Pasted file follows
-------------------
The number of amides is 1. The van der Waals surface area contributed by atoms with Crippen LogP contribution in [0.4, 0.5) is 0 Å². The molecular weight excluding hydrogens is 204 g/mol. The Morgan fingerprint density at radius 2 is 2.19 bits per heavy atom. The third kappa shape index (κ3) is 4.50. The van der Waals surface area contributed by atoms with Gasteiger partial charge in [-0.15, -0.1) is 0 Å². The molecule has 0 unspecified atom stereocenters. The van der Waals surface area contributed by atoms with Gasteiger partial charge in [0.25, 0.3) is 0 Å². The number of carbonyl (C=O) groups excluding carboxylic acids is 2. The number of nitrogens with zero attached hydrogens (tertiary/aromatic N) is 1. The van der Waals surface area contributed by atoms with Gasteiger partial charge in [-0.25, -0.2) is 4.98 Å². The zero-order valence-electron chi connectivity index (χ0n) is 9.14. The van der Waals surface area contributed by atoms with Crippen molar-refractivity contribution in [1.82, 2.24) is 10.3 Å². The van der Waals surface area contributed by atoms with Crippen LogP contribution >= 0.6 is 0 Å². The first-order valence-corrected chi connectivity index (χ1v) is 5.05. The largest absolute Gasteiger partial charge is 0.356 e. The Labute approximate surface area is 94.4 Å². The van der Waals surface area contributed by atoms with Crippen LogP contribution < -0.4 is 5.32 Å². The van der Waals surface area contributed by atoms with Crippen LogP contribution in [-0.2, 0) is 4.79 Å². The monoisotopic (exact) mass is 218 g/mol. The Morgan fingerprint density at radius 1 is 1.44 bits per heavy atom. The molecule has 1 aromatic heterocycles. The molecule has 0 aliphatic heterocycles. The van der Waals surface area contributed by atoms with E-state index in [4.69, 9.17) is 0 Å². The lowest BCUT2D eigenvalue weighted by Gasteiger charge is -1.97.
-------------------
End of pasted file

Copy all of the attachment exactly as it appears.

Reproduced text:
The number of amides is 1. The van der Waals surface area contributed by atoms with Crippen LogP contribution in [0.4, 0.5) is 0 Å². The molecular weight excluding hydrogens is 204 g/mol. The Morgan fingerprint density at radius 2 is 2.19 bits per heavy atom. The third kappa shape index (κ3) is 4.50. The van der Waals surface area contributed by atoms with Gasteiger partial charge in [-0.15, -0.1) is 0 Å². The molecule has 0 unspecified atom stereocenters. The van der Waals surface area contributed by atoms with Gasteiger partial charge in [0.25, 0.3) is 0 Å². The number of carbonyl (C=O) groups excluding carboxylic acids is 2. The number of nitrogens with zero attached hydrogens (tertiary/aromatic N) is 1. The van der Waals surface area contributed by atoms with Gasteiger partial charge in [-0.25, -0.2) is 4.98 Å². The zero-order valence-electron chi connectivity index (χ0n) is 9.14. The van der Waals surface area contributed by atoms with Crippen molar-refractivity contribution in [1.82, 2.24) is 10.3 Å². The van der Waals surface area contributed by atoms with Crippen LogP contribution >= 0.6 is 0 Å². The first-order valence-corrected chi connectivity index (χ1v) is 5.05. The largest absolute Gasteiger partial charge is 0.356 e. The Labute approximate surface area is 94.4 Å². The van der Waals surface area contributed by atoms with Crippen LogP contribution < -0.4 is 5.32 Å². The van der Waals surface area contributed by atoms with Crippen LogP contribution in [-0.2, 0) is 4.79 Å². The monoisotopic (exact) mass is 218 g/mol. The Morgan fingerprint density at radius 1 is 1.44 bits per heavy atom. The molecule has 1 aromatic heterocycles. The molecule has 0 aliphatic heterocycles. The van der Waals surface area contributed by atoms with E-state index in [4.69, 9.17) is 0 Å². The lowest BCUT2D eigenvalue weighted by Gasteiger charge is -1.97.